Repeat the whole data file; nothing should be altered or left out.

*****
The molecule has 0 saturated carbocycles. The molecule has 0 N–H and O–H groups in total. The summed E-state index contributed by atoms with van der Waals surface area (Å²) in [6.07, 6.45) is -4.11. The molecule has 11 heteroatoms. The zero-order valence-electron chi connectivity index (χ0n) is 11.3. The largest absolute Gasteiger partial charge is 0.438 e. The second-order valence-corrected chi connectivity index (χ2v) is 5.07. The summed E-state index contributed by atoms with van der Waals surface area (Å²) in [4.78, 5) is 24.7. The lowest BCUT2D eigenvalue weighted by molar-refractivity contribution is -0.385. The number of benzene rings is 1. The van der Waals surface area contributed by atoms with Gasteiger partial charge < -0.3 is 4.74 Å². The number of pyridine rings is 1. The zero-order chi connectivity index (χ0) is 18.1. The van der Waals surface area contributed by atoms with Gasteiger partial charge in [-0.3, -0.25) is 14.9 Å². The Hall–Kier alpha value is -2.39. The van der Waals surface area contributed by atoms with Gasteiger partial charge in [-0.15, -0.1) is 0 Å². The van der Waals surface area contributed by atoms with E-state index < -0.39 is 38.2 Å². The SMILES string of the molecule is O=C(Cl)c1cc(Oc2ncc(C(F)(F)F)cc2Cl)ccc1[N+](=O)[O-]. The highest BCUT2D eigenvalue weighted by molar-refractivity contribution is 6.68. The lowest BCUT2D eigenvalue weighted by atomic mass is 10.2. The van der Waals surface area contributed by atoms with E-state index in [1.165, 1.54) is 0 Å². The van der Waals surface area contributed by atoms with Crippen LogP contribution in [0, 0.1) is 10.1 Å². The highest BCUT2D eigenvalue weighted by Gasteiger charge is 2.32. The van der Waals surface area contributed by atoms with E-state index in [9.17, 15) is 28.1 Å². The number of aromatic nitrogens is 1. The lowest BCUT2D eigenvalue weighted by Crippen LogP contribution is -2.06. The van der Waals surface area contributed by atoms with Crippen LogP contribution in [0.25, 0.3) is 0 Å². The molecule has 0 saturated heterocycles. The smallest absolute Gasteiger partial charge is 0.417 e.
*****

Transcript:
The molecule has 0 saturated carbocycles. The molecule has 0 N–H and O–H groups in total. The summed E-state index contributed by atoms with van der Waals surface area (Å²) in [6.07, 6.45) is -4.11. The molecule has 11 heteroatoms. The zero-order valence-electron chi connectivity index (χ0n) is 11.3. The largest absolute Gasteiger partial charge is 0.438 e. The second-order valence-corrected chi connectivity index (χ2v) is 5.07. The summed E-state index contributed by atoms with van der Waals surface area (Å²) in [4.78, 5) is 24.7. The lowest BCUT2D eigenvalue weighted by molar-refractivity contribution is -0.385. The number of benzene rings is 1. The van der Waals surface area contributed by atoms with Gasteiger partial charge < -0.3 is 4.74 Å². The number of pyridine rings is 1. The zero-order chi connectivity index (χ0) is 18.1. The van der Waals surface area contributed by atoms with Gasteiger partial charge in [-0.3, -0.25) is 14.9 Å². The Hall–Kier alpha value is -2.39. The van der Waals surface area contributed by atoms with Gasteiger partial charge in [-0.15, -0.1) is 0 Å². The van der Waals surface area contributed by atoms with E-state index < -0.39 is 38.2 Å². The SMILES string of the molecule is O=C(Cl)c1cc(Oc2ncc(C(F)(F)F)cc2Cl)ccc1[N+](=O)[O-]. The highest BCUT2D eigenvalue weighted by molar-refractivity contribution is 6.68. The lowest BCUT2D eigenvalue weighted by atomic mass is 10.2. The van der Waals surface area contributed by atoms with E-state index in [1.165, 1.54) is 0 Å². The van der Waals surface area contributed by atoms with Crippen LogP contribution in [0, 0.1) is 10.1 Å². The highest BCUT2D eigenvalue weighted by Gasteiger charge is 2.32. The van der Waals surface area contributed by atoms with E-state index in [9.17, 15) is 28.1 Å². The number of aromatic nitrogens is 1. The lowest BCUT2D eigenvalue weighted by Crippen LogP contribution is -2.06. The van der Waals surface area contributed by atoms with Crippen LogP contribution in [0.25, 0.3) is 0 Å². The molecule has 0 saturated heterocycles. The smallest absolute Gasteiger partial charge is 0.417 e.